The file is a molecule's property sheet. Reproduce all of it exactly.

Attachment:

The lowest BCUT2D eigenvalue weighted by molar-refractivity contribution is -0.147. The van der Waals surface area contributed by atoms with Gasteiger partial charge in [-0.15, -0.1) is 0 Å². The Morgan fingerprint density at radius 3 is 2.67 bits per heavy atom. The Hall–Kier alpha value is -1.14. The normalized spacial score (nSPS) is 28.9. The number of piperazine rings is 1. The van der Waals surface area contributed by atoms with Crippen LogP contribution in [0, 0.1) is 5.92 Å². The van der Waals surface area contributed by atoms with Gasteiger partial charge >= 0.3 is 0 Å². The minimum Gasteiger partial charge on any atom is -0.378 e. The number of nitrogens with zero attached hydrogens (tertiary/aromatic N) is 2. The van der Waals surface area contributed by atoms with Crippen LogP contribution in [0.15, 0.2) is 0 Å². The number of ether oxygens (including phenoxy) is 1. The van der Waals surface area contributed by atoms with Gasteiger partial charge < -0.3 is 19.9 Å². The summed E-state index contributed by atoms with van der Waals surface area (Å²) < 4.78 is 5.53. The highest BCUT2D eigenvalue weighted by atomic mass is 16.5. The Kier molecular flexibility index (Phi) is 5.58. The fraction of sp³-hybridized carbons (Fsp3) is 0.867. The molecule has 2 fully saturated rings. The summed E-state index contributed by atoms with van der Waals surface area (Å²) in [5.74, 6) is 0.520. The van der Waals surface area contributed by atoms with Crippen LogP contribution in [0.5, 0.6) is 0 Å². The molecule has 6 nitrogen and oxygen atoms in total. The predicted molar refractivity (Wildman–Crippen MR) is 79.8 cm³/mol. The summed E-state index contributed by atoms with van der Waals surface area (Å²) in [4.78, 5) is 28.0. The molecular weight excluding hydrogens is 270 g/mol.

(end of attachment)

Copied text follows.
The lowest BCUT2D eigenvalue weighted by molar-refractivity contribution is -0.147. The van der Waals surface area contributed by atoms with Gasteiger partial charge in [-0.15, -0.1) is 0 Å². The Morgan fingerprint density at radius 3 is 2.67 bits per heavy atom. The Hall–Kier alpha value is -1.14. The normalized spacial score (nSPS) is 28.9. The number of piperazine rings is 1. The van der Waals surface area contributed by atoms with Crippen LogP contribution in [0, 0.1) is 5.92 Å². The van der Waals surface area contributed by atoms with Gasteiger partial charge >= 0.3 is 0 Å². The minimum Gasteiger partial charge on any atom is -0.378 e. The number of nitrogens with zero attached hydrogens (tertiary/aromatic N) is 2. The van der Waals surface area contributed by atoms with Crippen LogP contribution in [0.15, 0.2) is 0 Å². The number of ether oxygens (including phenoxy) is 1. The van der Waals surface area contributed by atoms with Gasteiger partial charge < -0.3 is 19.9 Å². The summed E-state index contributed by atoms with van der Waals surface area (Å²) < 4.78 is 5.53. The highest BCUT2D eigenvalue weighted by atomic mass is 16.5. The Kier molecular flexibility index (Phi) is 5.58. The fraction of sp³-hybridized carbons (Fsp3) is 0.867. The molecule has 2 fully saturated rings. The summed E-state index contributed by atoms with van der Waals surface area (Å²) in [5.74, 6) is 0.520. The van der Waals surface area contributed by atoms with Crippen LogP contribution in [0.5, 0.6) is 0 Å². The molecule has 6 nitrogen and oxygen atoms in total. The predicted molar refractivity (Wildman–Crippen MR) is 79.8 cm³/mol. The summed E-state index contributed by atoms with van der Waals surface area (Å²) in [4.78, 5) is 28.0. The molecular weight excluding hydrogens is 270 g/mol.